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Medical marijuana advocates sue Los Angeles

Medical marijuana advocates upped the ante in the legal battle over Los Angeles’ pot dispensaries by suing the city Tuesday, saying the recently adopted ordinance is so restrictive it will cause even law-abiding businesses to shut down.

Americans for Safe Access, the nation’s main medical marijuana advocacy nonprofit group, filed the lawsuit along with the Venice Beach Care Center and Pure Life Alternative Wellness Center, two dispensaries that have operated in Los Angeles since 2006 -- before the city’s moratorium on dispensaries took effect.

The 11-page suit filed in L.A. County Superior Court says the sweeping marijuana ordinance passed by the City Council in January and signed into law by the mayor Feb. 3 “severely restricts access to medical marijuana by effectively forcing plaintiffs, as well as the vast majority of collectives in the city, to close their doors.”

The law won’t take effect until the council approves registration fees that dispensaries must pay. City officials are still working to determine what the fees will be.

The suit alleges that the ordinance violates state law, and the plaintiffs seek a court injunction and restraining order to stop it from being enforced. Dispensary operators object to the “onerous restrictions” of the law, such as a rule giving them only seven days after the ordinance takes effect to relocate to 1,000 feet away from schools, parks and places of worship but does not provide maps to show where they can operate.

“We want to work with the city to comply with its regulations, but such unreasonable requirements make compliance impossible,” Yamileth Bolanos, the head of a group of collectives and operator of the PureLife Alternative Wellness Center, said in a statement.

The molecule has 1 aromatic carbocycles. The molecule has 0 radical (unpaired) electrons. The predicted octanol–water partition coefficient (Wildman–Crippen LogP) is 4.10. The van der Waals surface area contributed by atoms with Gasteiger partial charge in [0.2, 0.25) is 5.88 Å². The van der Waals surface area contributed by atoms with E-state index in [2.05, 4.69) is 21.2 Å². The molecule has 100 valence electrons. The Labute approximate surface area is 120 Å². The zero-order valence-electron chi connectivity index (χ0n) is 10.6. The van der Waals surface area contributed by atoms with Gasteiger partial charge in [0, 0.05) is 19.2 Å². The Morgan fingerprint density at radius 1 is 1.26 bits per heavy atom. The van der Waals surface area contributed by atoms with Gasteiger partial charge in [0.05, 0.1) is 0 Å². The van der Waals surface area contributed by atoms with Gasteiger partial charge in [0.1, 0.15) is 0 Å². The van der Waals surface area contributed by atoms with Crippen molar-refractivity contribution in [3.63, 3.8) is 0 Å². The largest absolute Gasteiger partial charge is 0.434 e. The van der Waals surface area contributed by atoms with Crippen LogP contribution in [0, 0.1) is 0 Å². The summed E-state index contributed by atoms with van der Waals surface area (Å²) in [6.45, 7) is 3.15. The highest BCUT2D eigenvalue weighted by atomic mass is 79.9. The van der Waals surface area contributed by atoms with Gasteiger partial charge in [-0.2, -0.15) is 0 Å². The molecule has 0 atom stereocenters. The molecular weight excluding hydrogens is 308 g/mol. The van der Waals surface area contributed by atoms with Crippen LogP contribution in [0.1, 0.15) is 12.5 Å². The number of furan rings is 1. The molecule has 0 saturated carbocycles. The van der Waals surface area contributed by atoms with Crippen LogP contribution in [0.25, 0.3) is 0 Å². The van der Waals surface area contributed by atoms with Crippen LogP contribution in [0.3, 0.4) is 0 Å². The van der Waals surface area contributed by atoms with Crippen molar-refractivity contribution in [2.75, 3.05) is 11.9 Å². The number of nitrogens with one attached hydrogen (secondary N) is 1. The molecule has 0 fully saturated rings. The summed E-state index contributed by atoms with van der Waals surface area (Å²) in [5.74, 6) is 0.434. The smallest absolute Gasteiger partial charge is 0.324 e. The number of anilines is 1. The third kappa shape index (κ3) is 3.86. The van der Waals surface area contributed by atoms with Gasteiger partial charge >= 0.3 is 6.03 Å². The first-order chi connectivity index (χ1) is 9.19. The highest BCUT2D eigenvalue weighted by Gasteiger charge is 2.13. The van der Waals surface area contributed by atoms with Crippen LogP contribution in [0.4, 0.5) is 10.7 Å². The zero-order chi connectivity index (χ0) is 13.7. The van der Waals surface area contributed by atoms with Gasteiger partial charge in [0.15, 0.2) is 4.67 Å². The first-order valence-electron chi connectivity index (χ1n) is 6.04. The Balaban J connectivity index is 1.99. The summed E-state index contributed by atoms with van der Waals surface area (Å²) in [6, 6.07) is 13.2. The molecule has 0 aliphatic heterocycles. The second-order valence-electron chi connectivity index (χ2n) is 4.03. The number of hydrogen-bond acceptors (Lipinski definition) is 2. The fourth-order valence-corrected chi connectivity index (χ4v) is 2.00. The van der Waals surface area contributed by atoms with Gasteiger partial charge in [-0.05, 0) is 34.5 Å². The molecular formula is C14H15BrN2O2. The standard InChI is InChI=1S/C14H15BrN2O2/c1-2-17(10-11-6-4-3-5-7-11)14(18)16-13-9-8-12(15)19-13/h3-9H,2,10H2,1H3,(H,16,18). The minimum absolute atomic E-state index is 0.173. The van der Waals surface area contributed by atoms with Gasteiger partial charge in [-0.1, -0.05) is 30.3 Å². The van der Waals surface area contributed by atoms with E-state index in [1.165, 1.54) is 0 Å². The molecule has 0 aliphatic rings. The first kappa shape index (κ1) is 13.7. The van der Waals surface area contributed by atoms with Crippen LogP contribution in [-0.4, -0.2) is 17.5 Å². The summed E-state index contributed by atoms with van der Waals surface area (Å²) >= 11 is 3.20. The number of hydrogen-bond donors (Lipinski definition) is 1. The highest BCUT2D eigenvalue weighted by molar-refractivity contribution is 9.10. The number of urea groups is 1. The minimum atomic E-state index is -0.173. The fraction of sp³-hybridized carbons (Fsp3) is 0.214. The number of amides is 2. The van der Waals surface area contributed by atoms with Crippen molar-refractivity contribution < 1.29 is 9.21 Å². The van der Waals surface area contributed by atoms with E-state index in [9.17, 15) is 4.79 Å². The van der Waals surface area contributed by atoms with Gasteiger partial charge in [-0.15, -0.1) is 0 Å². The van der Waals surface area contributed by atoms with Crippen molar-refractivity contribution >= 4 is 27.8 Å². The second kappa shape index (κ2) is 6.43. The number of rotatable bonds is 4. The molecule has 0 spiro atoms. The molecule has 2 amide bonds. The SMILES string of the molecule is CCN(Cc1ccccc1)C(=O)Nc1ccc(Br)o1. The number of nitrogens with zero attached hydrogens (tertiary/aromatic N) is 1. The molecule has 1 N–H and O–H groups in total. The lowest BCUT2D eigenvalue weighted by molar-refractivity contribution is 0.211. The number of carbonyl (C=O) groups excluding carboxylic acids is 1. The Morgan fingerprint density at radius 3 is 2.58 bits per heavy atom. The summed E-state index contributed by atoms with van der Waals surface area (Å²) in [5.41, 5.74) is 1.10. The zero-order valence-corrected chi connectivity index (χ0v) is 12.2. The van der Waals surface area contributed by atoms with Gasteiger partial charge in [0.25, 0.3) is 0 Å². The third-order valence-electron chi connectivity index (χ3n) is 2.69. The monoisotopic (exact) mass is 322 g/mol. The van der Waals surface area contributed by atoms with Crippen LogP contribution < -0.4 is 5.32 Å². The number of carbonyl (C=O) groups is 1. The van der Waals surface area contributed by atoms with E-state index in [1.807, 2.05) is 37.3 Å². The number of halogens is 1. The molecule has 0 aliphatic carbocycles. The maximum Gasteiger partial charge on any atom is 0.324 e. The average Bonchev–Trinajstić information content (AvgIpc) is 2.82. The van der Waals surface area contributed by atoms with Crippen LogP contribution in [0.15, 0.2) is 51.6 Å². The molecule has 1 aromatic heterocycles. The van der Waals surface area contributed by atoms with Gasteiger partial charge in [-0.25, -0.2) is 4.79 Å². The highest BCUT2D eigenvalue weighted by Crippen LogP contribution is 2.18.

An official in the city attorney’s office said that he had not reviewed the lawsuit and could not comment on specifics but that its filing could be premature because the law hasn’t taken effect.

“We’ll be prepared to respond in the court,” said William W. Carter, the city attorney’s chief deputy. “Regardless of this lawsuit, the city attorney’s office will continue to enforce existing local and state law. This lawsuit does not affect our long-standing and ongoing enforcement efforts.”

Councilman Ed Reyes, who helped shepherd the ordinance through years of City Council wrangling, said the dispensaries have had plenty of warning about the new law’s restrictions. “Why not start moving now? Why wait until the last minute to get their store in order?” he said. “We need to take control of the city and to start pushing back on this tidal wave that has come at us.”

Hundreds of dispensaries have opened across the city, but the ordinance would dramatically reduce the number. When the city imposed a moratorium on new dispensaries in 2007, existing facilities could register to keep operating. Only those, if they are still open, would be allowed to operate under the ordinance.

The city attorney’s office recently won a court injunction requiring Hemp Factor V in Eagle Rock to stop selling marijuana. After that the office filed three more lawsuits seeking similar injunctions against Organica in the Venice area and two Holistic Caregivers stores in South Los Angeles.

City Atty. Carmen Trutanich has said state law authorizes collectives only to grow marijuana and recover their actual costs, not to sell it.

Voters passed the state’s medical marijuana initiative in 1996, and the Legislature adopted a law to expand access in 2003, but the courts still have not ruled directly on whether collectives can sell marijuana to their members.

Americans for Safe Access threatened to sue the city last week if it did not drop those lawsuits, calling them part of a crackdown that goes beyond the scope of the new ordinance.

tony.barboza@latimes.com


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